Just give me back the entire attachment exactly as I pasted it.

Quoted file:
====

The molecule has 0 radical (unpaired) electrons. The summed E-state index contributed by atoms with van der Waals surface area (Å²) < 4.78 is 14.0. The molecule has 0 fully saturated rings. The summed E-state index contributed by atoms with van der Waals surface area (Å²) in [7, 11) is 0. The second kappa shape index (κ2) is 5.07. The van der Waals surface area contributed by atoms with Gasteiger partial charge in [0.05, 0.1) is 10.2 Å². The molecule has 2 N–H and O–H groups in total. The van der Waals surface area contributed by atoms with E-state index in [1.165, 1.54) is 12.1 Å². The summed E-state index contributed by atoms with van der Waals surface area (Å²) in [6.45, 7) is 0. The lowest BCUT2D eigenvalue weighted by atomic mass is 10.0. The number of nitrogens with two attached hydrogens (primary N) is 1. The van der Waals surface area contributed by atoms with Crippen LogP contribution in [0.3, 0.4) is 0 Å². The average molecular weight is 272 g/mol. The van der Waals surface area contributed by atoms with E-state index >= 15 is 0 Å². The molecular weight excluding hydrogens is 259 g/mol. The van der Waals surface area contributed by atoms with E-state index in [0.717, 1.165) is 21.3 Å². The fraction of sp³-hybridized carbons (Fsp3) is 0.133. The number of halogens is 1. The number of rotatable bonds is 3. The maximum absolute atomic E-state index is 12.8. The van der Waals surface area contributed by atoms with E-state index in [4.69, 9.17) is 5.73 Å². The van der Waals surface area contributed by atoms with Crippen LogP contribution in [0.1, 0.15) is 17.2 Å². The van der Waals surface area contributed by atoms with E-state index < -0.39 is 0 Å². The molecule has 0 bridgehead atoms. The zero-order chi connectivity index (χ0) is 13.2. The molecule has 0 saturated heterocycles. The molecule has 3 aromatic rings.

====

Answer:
The molecule has 0 radical (unpaired) electrons. The summed E-state index contributed by atoms with van der Waals surface area (Å²) < 4.78 is 14.0. The molecule has 0 fully saturated rings. The summed E-state index contributed by atoms with van der Waals surface area (Å²) in [7, 11) is 0. The second kappa shape index (κ2) is 5.07. The van der Waals surface area contributed by atoms with Gasteiger partial charge in [0.05, 0.1) is 10.2 Å². The molecule has 2 N–H and O–H groups in total. The van der Waals surface area contributed by atoms with E-state index in [1.165, 1.54) is 12.1 Å². The summed E-state index contributed by atoms with van der Waals surface area (Å²) in [6.45, 7) is 0. The lowest BCUT2D eigenvalue weighted by atomic mass is 10.0. The number of nitrogens with two attached hydrogens (primary N) is 1. The van der Waals surface area contributed by atoms with Crippen LogP contribution in [0.3, 0.4) is 0 Å². The average molecular weight is 272 g/mol. The van der Waals surface area contributed by atoms with E-state index >= 15 is 0 Å². The molecular weight excluding hydrogens is 259 g/mol. The van der Waals surface area contributed by atoms with E-state index in [0.717, 1.165) is 21.3 Å². The fraction of sp³-hybridized carbons (Fsp3) is 0.133. The number of halogens is 1. The number of rotatable bonds is 3. The maximum absolute atomic E-state index is 12.8. The van der Waals surface area contributed by atoms with E-state index in [4.69, 9.17) is 5.73 Å². The van der Waals surface area contributed by atoms with Crippen LogP contribution in [0.1, 0.15) is 17.2 Å². The van der Waals surface area contributed by atoms with E-state index < -0.39 is 0 Å². The molecule has 0 bridgehead atoms. The zero-order chi connectivity index (χ0) is 13.2. The molecule has 0 saturated heterocycles. The molecule has 3 aromatic rings.